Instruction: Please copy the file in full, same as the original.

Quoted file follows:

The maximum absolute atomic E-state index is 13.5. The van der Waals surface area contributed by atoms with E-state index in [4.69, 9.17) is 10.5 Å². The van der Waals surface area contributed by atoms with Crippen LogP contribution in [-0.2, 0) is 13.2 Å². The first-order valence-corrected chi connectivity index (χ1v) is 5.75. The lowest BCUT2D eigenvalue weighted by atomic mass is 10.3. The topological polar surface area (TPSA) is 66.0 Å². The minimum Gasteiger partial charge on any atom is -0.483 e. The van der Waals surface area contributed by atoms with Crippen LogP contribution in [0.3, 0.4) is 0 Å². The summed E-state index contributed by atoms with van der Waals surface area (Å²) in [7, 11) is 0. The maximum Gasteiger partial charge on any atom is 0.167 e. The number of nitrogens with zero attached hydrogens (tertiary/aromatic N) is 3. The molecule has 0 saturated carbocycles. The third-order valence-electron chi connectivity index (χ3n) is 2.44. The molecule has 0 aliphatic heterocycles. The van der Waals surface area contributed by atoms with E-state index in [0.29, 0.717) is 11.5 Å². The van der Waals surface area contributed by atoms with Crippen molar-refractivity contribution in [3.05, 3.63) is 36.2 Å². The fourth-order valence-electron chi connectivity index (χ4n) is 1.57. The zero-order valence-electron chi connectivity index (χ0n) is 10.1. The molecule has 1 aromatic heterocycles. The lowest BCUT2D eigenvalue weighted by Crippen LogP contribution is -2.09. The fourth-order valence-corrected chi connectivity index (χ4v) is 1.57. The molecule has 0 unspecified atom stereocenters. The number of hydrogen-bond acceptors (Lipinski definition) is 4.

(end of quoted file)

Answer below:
The maximum absolute atomic E-state index is 13.5. The van der Waals surface area contributed by atoms with E-state index in [4.69, 9.17) is 10.5 Å². The van der Waals surface area contributed by atoms with Crippen LogP contribution in [-0.2, 0) is 13.2 Å². The first-order valence-corrected chi connectivity index (χ1v) is 5.75. The lowest BCUT2D eigenvalue weighted by atomic mass is 10.3. The topological polar surface area (TPSA) is 66.0 Å². The minimum Gasteiger partial charge on any atom is -0.483 e. The van der Waals surface area contributed by atoms with Crippen LogP contribution in [0.3, 0.4) is 0 Å². The summed E-state index contributed by atoms with van der Waals surface area (Å²) in [7, 11) is 0. The maximum Gasteiger partial charge on any atom is 0.167 e. The number of nitrogens with zero attached hydrogens (tertiary/aromatic N) is 3. The molecule has 0 saturated carbocycles. The third-order valence-electron chi connectivity index (χ3n) is 2.44. The molecule has 0 aliphatic heterocycles. The van der Waals surface area contributed by atoms with E-state index in [0.29, 0.717) is 11.5 Å². The van der Waals surface area contributed by atoms with Crippen molar-refractivity contribution in [3.05, 3.63) is 36.2 Å². The fourth-order valence-electron chi connectivity index (χ4n) is 1.57. The zero-order valence-electron chi connectivity index (χ0n) is 10.1. The molecule has 1 aromatic heterocycles. The lowest BCUT2D eigenvalue weighted by Crippen LogP contribution is -2.09. The fourth-order valence-corrected chi connectivity index (χ4v) is 1.57. The molecule has 0 unspecified atom stereocenters. The number of hydrogen-bond acceptors (Lipinski definition) is 4.